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CHTA calls for regional fund for Caribbean holidays

The newly elected President of CHTA has called for more unity among countries in the Caribbean region so that they can create a cooperative marketing fund to help promote Caribbean holidays and remove barriers to intra-Caribbean travel.

CHTA calls for regional fund for Caribbean holidays

The Caribbean holiday industry needs a common fund-raiser between regional countries. Or so says the newly-elected President of the Caribbean Hotel and Tourism Association (CHTA), Josef Forstmayr, who has called for urgent action by all governments in the region for a cooperative marketing fund and regional integration to remove barriers to intra-Caribbean holidays and travel within the Caribbean region.

Forstmayr also urged the citizens and governments of all Caribbean nations to recognise tourism as the No. 1 industry for job creation in the region. He highlighted the words of British Prime Minister David Cameron when he spoke about tourism during a recent speech, depicting it as one of the best and fastest ways of generating jobs, and that it was fundamental to the rebuilding and re-balancing of the economy.

“It is therefore crucial that our governments embrace the economic importance of the tourism industry as a major generator of jobs throughout the region,” the online industry newsletter, Breaking Travel News (BTN) reported earlier this week.

Travel and tourism directly and indirectly employs more than 1.9 million people who in the Caribbean holidays market (one in every nine jobs), and accounts for 12.8 per cent of the Caribbean’s GDP – a higher percentage than any other region in the world.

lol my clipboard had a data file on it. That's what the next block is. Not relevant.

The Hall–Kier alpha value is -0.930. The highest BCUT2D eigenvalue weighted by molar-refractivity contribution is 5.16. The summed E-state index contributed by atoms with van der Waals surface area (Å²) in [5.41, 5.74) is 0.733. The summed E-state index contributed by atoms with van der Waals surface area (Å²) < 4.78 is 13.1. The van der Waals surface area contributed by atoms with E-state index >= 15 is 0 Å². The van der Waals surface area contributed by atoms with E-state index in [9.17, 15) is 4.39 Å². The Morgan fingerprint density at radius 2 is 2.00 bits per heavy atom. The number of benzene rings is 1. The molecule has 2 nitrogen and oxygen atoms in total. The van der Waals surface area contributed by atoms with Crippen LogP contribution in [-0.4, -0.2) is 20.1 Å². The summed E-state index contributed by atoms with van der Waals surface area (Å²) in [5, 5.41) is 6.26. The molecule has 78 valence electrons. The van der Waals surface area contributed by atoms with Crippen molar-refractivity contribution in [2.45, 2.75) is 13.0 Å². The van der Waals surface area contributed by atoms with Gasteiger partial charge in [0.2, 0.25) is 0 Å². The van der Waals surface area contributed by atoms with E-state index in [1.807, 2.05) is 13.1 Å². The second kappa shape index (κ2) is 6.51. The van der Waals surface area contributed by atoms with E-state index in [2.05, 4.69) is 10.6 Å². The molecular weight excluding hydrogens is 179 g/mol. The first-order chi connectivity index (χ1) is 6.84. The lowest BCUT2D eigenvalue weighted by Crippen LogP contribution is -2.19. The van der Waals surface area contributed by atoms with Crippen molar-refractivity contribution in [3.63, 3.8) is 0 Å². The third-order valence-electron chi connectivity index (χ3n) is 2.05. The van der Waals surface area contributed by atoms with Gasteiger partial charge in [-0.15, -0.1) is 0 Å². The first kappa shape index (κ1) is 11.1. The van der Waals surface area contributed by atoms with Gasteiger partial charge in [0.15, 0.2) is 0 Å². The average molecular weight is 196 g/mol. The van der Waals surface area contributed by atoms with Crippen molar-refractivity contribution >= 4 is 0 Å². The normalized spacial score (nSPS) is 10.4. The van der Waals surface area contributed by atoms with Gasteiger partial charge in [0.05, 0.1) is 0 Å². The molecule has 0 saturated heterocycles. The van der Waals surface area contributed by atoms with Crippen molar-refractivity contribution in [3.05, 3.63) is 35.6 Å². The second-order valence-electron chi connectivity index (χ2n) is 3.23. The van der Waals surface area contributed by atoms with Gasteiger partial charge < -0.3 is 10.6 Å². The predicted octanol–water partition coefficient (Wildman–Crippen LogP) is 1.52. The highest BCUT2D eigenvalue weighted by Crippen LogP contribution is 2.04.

“We need to continue to remind our people that “tourism business means jobs” not only in the hotels, but for the taxis, the restaurants, the farmers and fishermen that fill the restaurants with food,” Forstmayr added.

“It also means work for the seamstress, crafts people, shopkeepers and manufacturers, including all their workers plus the deliverymen as well as the trash collectors. In line with this, we need to improve regional linkages between our local agriculture industries and the hotel sector.

“Here in the Caribbean, it is even more important. On a number of islands, travel and tourism accounts for more than 50 per cent of all employment, and on some islands for more than 75 per cent.

“Overall, about 20 per cent of all Caribbean employment is travel and tourism dependent – something in the order of 2.5 million jobs.”

Forstmayr also targeted the youth of the Caribbean, wanting to engage them in the future of Caribbean holidays: “We must ensure that they can participate in the ownership and economic benefits of the industry. Having good talent and highly motivated staff working with our guests is very important.”

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